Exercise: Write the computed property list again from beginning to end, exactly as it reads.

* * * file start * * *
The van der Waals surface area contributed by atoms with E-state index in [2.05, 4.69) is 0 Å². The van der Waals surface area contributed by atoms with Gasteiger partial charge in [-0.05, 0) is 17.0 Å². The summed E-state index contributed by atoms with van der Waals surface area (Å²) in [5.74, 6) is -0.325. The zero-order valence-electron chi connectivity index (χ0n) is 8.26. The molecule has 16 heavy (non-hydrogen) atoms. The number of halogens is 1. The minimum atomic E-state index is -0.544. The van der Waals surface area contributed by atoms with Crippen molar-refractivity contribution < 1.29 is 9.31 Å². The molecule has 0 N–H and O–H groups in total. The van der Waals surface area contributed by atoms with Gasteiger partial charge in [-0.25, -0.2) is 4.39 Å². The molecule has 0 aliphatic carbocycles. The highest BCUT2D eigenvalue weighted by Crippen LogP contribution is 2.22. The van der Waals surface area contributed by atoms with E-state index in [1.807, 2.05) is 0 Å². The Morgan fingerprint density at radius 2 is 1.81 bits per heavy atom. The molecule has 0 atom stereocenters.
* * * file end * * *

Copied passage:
The van der Waals surface area contributed by atoms with E-state index in [2.05, 4.69) is 0 Å². The van der Waals surface area contributed by atoms with Gasteiger partial charge in [-0.05, 0) is 17.0 Å². The summed E-state index contributed by atoms with van der Waals surface area (Å²) in [5.74, 6) is -0.325. The zero-order valence-electron chi connectivity index (χ0n) is 8.26. The molecule has 16 heavy (non-hydrogen) atoms. The number of halogens is 1. The minimum atomic E-state index is -0.544. The van der Waals surface area contributed by atoms with Crippen molar-refractivity contribution < 1.29 is 9.31 Å². The molecule has 0 N–H and O–H groups in total. The van der Waals surface area contributed by atoms with Gasteiger partial charge in [-0.25, -0.2) is 4.39 Å². The molecule has 0 aliphatic carbocycles. The highest BCUT2D eigenvalue weighted by Crippen LogP contribution is 2.22. The van der Waals surface area contributed by atoms with E-state index in [1.807, 2.05) is 0 Å². The Morgan fingerprint density at radius 2 is 1.81 bits per heavy atom. The molecule has 0 atom stereocenters.